Nordic Capital, a buyout firm which focuses predominantly on the Nordic region, is set to acquire Norway-listed Vizrt, a video editing business, according to a statement. The firm plans to acquire the business for NOK 37 per share, valuing the company at approximately NOK 2.5 billion (€290 million, $374 million).
Vizrt’s board of directors have unanimously recommended its shareholders to vote in favour of the transaction at shareholder meeting scheduled for 18th December. Shareholders holding 51.5 percent of the company have already voted in favour of the deal. The deal is expected to complete in January.
Vizrt provides real-time 3D graphics, studio automation, sports analysis and asset management tools for the broadcast industry including animations, maps, weather, video editing and compositing tools.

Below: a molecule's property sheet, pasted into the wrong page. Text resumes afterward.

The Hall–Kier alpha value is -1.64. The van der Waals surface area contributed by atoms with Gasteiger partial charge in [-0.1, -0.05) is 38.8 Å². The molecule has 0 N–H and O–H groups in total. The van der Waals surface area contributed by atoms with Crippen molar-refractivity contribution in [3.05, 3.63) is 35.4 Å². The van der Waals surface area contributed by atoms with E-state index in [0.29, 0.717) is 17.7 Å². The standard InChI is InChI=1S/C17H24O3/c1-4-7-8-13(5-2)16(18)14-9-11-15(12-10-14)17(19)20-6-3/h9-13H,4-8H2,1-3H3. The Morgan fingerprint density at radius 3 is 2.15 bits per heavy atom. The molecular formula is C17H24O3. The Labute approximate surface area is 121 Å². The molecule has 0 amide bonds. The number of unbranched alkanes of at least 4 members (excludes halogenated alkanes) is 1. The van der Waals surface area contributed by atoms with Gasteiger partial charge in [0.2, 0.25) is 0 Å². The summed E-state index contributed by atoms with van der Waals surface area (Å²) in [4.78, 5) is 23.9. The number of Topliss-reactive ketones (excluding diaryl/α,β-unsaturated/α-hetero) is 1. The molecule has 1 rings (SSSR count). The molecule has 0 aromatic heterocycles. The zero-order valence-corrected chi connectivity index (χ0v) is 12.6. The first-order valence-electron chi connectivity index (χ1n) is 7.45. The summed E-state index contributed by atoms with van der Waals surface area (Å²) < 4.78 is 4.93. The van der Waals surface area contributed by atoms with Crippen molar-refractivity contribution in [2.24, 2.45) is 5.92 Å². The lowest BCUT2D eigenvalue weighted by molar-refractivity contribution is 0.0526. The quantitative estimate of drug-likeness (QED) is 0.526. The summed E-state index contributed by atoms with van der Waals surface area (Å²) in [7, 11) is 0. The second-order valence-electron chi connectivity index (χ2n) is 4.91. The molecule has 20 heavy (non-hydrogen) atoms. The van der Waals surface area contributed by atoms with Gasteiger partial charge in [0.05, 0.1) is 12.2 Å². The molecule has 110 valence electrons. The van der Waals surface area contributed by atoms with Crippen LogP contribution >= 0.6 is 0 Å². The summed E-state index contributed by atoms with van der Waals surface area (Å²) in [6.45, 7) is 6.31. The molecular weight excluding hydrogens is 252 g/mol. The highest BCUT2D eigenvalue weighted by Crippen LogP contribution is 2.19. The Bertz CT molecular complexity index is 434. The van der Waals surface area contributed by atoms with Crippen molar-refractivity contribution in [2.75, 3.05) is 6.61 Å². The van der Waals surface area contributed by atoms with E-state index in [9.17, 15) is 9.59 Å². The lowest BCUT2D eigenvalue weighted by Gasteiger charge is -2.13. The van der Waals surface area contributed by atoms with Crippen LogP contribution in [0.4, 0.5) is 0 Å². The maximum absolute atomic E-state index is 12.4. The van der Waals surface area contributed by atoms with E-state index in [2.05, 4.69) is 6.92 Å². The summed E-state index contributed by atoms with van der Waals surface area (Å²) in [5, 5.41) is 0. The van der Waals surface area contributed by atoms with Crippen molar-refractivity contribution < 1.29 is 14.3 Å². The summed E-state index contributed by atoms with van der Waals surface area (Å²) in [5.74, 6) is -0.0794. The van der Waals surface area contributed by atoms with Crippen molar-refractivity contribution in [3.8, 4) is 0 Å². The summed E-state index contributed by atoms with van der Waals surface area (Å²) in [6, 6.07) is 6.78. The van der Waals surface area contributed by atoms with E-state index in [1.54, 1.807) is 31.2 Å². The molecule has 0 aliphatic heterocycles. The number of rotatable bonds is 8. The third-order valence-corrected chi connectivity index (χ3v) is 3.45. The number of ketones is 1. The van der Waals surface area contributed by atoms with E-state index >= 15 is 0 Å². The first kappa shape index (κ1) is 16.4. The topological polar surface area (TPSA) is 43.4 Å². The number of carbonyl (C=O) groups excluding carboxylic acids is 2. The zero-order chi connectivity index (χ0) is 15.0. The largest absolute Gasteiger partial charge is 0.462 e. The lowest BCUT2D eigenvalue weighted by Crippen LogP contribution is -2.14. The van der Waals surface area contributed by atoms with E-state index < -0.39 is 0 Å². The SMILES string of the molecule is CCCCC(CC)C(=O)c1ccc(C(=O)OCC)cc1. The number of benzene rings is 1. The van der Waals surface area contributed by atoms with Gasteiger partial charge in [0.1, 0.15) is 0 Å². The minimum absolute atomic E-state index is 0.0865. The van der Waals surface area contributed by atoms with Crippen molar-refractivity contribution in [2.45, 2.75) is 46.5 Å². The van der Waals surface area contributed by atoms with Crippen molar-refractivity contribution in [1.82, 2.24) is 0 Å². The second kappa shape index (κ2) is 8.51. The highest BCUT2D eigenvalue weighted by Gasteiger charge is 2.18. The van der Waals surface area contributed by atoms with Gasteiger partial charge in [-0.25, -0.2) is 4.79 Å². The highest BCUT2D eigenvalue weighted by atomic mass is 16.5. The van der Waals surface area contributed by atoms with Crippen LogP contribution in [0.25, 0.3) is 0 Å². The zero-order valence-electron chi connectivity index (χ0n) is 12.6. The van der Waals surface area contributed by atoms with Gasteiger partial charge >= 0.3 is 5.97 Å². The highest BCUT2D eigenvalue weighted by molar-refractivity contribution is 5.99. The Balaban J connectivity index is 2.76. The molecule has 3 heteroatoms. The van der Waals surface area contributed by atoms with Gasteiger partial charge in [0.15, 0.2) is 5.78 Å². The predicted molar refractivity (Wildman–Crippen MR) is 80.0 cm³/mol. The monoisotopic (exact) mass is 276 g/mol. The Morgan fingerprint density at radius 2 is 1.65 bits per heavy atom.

Nordic will make the investment using capital from its Nordic Capital Fund VIII, which closed on its €3.5 billion revised hard-cap last December.
Vizrt will be the eighth investment from this vehicle. Other investments from the fund include: Gina Tricot, a clothing business, AniCura, a veterinary clinic operator, Euroline, a payment business that provides secure card solutions, and Unifeeder, a Danish logistics company, which Nordic bought last year from London-headquartered Montagu Private Equity for approximately €400 million.
The deal environment in the Nordics has gathered pace in recent months, Nordic’s managing partner Joakim Karlsson told PEI recently. “Nordic Capital has signed six new platform deals this year, compared to three deals last year; so for us, it is a huge pick-up in activity.”
His words were echoed by Gabriel Urwitz, founder and managing partner at Segulah. “Segulah has had the strongest deal flow ever over the last 12 months – approximately 50 percent higher than what we would typically have. We have done four deals in the last eight months and five in the last 20 months, which was a lot for us.”
To read more about the investment climate in Scandinavia, click here to read our annual Nordic roundtable, which is published in our November issue.